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Ice-cool competitors

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11/10/2018
 

The eternal ice around the South Pole covers 14 million square meters and is many meters thick. Until recently considered a hostile wilderness, the Antarctic now has a new attraction as the setting for one of the most outlandish events in the extreme running calendar: the Antarctic Ice Marathon.

 

It’s summer in Antarctica, which means sunshine, blue skies – and temperatures of around minus 20°C. Such are the conditions for the Antarctic Ice Marathon, the most southerly competitive run in the world. Cold as it is, this sounds like a mild summer’s day compared to the minus 98.6°C – measured by a thermal satellite in the middle of one bitter cold Antarctic winter night – which is the lowest temperature ever recorded in the Antarctic. So it’s a good thing that the Antarctic Ice Marathon is held in summer, because this three-day race has to be one of the craziest running events on the planet. 

Ice Marathon participants are flown in by private jet. © Mark Conlon/ Antarctic Ice Marathon

 

The marathon enjoys a particularly large cult following among runners who want to join the exclusive “7 Continents Marathon Club”. Only those who have completed marathons in all seven continents may apply for membership. And the Ice Marathon is one of only two official marathons that take place in Antarctica. 215 men and 62 women have joined the “7 Continents Marathon Club” so far, but in December this year – the height of summer in the southern hemisphere – athletes from all over the world will once again attempt to fulfill the admission criteria.

 

But that’s not the only thing that makes the Antarctic Ice Marathon so attractive. The event at the South Pole is also listed in the Guinness Book of Records as the most southerly run in the world, starting a mere 600 miles from the Pole. The event has been held regularly since 2006. This year the runners will embark on their adventure on December 12, when a private jet will fly them from Punta Arenas in Chile to Camp Union Glacier in the Antarctic, a roughly five-hour flight. After spending the night in special two-man tents, the following day will see them set out on what will probably be one of the most exciting challenges of their lives. Competitors can choose to run a half marathon, or a full marathon over the classic distance of 42,195 kilometers. At irregular intervals, there is also a 100-km ultramarathon, although none is scheduled at present.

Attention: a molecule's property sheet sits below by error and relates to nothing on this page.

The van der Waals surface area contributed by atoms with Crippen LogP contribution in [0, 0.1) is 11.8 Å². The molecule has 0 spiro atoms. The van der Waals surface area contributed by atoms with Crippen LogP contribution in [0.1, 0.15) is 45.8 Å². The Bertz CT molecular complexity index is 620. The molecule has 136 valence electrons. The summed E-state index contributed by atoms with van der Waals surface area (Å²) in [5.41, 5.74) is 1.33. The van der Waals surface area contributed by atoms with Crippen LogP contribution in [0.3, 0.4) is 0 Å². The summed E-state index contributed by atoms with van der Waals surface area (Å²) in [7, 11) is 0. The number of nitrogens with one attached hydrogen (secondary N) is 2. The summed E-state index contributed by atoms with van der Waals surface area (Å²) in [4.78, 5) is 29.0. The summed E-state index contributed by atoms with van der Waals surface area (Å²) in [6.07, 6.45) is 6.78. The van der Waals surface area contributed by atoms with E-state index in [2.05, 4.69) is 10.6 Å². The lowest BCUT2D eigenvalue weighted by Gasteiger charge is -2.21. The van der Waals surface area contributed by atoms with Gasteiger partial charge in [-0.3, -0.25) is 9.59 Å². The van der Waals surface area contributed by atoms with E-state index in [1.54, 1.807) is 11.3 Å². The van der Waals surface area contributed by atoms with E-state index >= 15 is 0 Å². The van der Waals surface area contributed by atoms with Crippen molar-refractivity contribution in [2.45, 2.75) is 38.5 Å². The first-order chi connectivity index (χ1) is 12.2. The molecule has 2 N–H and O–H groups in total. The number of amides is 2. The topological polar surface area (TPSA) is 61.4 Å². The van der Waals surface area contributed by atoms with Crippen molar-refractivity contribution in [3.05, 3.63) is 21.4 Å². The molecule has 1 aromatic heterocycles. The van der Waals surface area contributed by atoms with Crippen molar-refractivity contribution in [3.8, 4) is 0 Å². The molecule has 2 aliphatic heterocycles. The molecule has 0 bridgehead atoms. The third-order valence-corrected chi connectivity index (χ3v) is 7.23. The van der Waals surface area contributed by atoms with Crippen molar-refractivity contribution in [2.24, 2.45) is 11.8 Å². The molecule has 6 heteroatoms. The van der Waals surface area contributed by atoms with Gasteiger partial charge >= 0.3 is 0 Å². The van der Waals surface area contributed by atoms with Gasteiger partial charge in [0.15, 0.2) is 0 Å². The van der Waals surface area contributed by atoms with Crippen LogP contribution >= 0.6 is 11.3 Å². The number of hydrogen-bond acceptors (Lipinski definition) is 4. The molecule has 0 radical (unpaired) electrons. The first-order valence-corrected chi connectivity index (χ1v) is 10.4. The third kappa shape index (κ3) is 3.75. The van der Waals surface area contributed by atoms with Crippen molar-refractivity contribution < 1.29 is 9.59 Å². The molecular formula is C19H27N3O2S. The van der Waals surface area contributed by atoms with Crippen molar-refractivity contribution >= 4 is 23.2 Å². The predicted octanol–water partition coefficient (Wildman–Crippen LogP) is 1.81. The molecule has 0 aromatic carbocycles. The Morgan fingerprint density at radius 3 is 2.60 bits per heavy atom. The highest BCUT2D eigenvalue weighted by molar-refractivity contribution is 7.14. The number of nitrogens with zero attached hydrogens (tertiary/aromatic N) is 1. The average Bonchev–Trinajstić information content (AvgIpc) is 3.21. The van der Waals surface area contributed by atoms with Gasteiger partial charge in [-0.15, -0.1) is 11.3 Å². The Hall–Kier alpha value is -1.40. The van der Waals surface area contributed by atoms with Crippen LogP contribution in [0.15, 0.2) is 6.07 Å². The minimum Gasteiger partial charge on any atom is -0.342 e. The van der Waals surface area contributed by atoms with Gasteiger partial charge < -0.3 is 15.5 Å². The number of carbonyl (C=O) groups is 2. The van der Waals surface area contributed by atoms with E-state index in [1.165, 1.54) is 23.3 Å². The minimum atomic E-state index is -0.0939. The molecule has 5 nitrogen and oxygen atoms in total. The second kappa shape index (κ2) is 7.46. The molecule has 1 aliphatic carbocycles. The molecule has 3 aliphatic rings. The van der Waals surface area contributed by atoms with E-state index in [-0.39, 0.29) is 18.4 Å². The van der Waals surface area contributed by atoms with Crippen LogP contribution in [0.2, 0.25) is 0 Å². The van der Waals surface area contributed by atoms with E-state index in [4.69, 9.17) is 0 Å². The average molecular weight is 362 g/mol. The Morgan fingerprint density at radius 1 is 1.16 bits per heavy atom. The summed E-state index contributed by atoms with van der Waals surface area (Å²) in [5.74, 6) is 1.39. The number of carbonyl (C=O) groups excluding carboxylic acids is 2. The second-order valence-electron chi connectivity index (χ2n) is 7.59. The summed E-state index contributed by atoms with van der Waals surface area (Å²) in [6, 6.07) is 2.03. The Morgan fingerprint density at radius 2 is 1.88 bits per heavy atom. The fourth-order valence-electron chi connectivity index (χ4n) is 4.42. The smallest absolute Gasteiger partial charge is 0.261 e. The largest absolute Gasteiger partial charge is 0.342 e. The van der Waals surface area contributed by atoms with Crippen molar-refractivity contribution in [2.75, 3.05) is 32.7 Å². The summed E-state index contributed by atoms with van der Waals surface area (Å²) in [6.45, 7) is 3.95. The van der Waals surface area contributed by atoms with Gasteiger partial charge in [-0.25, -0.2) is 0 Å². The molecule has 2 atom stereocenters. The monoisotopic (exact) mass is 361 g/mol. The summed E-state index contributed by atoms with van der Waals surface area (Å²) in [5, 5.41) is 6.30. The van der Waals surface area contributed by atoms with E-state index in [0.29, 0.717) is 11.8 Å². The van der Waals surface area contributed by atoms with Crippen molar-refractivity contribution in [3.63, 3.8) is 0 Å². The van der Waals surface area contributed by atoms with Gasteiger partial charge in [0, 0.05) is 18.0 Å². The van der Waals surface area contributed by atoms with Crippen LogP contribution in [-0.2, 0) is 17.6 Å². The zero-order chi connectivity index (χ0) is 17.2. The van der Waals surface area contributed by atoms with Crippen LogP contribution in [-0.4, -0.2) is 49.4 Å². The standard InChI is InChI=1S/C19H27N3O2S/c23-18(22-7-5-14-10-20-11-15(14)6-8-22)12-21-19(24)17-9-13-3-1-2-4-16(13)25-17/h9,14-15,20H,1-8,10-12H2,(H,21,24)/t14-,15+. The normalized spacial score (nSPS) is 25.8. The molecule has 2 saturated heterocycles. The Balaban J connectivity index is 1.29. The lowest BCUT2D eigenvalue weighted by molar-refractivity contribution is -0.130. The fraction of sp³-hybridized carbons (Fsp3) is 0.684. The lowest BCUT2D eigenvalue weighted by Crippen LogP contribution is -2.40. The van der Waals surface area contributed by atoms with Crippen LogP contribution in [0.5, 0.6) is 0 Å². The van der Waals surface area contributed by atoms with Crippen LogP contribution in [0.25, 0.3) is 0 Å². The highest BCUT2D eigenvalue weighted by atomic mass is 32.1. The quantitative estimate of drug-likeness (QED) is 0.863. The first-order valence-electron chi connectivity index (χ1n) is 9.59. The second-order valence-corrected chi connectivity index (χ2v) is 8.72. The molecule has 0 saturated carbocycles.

Camped out in the middle of nowhere. Athletes spend the night before the run in Camp Union Glacier. © Mark Conlon/ Antarctic Ice Marathon

 

A foot race in the Antarctic was thought to be impossible until a relatively short time ago; after all, the continent was only discovered on January 27, 1820 by the Russian explorer Fabian Gottlieb von Bellingshausen. What had always been a huge blank space on maps of the world now became the White Continent, which is an apt name, because 98 percent of the world’s seventh continent is covered in a layer of ice that is up to four kilometers thick in places. With a surface area of 14 million square meters, Antarctica is larger than Australia and about 37 times the size of Germany.

 

The Antarctic Ice Marathon is staged on an icy plateau about 700 meters above sea level. In sub-zero temperatures of -10°C or lower, competitors need to wear special thermal clothing which allows them to perspire without the risk of hypothermia. Strong, icy winds are an additional challenge. Known as katabatic winds, these downdrafts are caused by the equalization of pressure between icefields and the warmer air above them, and can reach speeds of up to 300 kilometers per hour. In wind conditions like this it is impossible to predict how long it will take to complete the course, so competitors find themselves pushed to the limits year after year. Nobody expects record times at the Antarctic Ice Marathon. Nobody expects to see penguins or seals, either – because while both species live in Antarctica, the Ice Marathon is held too far south for competitors to catch sight of a single seal or penguin. 

 

Incidentally, if running marathons on all seven continents is not enough for you, there is always the North Pole Marathon, literally poles apart from its southern counterpart. This crazy run at the North Pole is staged by the same organization, and the entry fee too is the same in both cases: between EUR 15,000 and 16,000 per person. For more impressions from the marathon at the South Pole, check out the official trailer for the 2017 event here: https://vimeo.com/245010372

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